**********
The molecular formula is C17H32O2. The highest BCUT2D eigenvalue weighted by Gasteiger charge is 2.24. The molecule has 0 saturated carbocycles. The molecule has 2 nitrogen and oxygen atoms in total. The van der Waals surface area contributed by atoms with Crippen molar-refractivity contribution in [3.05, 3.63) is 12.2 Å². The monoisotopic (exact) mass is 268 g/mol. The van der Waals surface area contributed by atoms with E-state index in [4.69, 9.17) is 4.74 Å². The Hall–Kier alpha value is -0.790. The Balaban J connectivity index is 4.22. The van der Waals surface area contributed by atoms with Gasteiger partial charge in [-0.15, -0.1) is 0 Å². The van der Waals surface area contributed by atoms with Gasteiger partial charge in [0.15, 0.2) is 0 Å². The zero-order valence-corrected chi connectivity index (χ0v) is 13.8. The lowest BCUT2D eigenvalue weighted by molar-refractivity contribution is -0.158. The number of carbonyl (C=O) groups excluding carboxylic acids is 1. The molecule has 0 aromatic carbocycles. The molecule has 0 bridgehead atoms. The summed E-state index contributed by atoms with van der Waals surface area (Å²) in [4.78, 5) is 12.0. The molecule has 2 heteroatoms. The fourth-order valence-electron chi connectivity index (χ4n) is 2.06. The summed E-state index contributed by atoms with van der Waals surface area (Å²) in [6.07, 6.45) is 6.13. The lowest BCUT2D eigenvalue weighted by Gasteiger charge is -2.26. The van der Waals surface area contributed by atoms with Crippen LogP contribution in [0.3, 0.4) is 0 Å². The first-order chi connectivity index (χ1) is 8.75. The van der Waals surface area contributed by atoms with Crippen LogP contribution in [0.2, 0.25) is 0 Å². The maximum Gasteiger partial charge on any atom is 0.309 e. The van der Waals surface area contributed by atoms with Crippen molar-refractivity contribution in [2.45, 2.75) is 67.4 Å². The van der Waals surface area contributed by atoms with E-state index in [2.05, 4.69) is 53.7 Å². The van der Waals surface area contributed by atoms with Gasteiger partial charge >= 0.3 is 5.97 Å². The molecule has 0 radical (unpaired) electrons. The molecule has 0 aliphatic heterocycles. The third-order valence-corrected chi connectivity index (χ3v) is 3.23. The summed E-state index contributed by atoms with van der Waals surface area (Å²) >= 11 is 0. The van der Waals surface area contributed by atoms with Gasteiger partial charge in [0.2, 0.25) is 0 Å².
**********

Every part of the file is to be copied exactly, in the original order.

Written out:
The molecular formula is C17H32O2. The highest BCUT2D eigenvalue weighted by Gasteiger charge is 2.24. The molecule has 0 saturated carbocycles. The molecule has 2 nitrogen and oxygen atoms in total. The van der Waals surface area contributed by atoms with Crippen molar-refractivity contribution in [3.05, 3.63) is 12.2 Å². The monoisotopic (exact) mass is 268 g/mol. The van der Waals surface area contributed by atoms with E-state index in [4.69, 9.17) is 4.74 Å². The Hall–Kier alpha value is -0.790. The Balaban J connectivity index is 4.22. The van der Waals surface area contributed by atoms with Gasteiger partial charge in [-0.15, -0.1) is 0 Å². The van der Waals surface area contributed by atoms with Gasteiger partial charge in [0.15, 0.2) is 0 Å². The zero-order valence-corrected chi connectivity index (χ0v) is 13.8. The lowest BCUT2D eigenvalue weighted by molar-refractivity contribution is -0.158. The number of carbonyl (C=O) groups excluding carboxylic acids is 1. The molecule has 0 aromatic carbocycles. The molecule has 0 bridgehead atoms. The summed E-state index contributed by atoms with van der Waals surface area (Å²) in [4.78, 5) is 12.0. The molecule has 2 heteroatoms. The fourth-order valence-electron chi connectivity index (χ4n) is 2.06. The summed E-state index contributed by atoms with van der Waals surface area (Å²) in [6.07, 6.45) is 6.13. The lowest BCUT2D eigenvalue weighted by Gasteiger charge is -2.26. The van der Waals surface area contributed by atoms with Crippen LogP contribution in [0.3, 0.4) is 0 Å². The first-order chi connectivity index (χ1) is 8.75. The van der Waals surface area contributed by atoms with Crippen LogP contribution in [0.2, 0.25) is 0 Å². The maximum Gasteiger partial charge on any atom is 0.309 e. The van der Waals surface area contributed by atoms with Crippen molar-refractivity contribution in [2.45, 2.75) is 67.4 Å². The van der Waals surface area contributed by atoms with E-state index in [2.05, 4.69) is 53.7 Å². The van der Waals surface area contributed by atoms with Gasteiger partial charge >= 0.3 is 5.97 Å². The molecule has 0 radical (unpaired) electrons. The molecule has 0 aliphatic heterocycles. The third-order valence-corrected chi connectivity index (χ3v) is 3.23. The summed E-state index contributed by atoms with van der Waals surface area (Å²) >= 11 is 0. The van der Waals surface area contributed by atoms with Gasteiger partial charge in [0.2, 0.25) is 0 Å².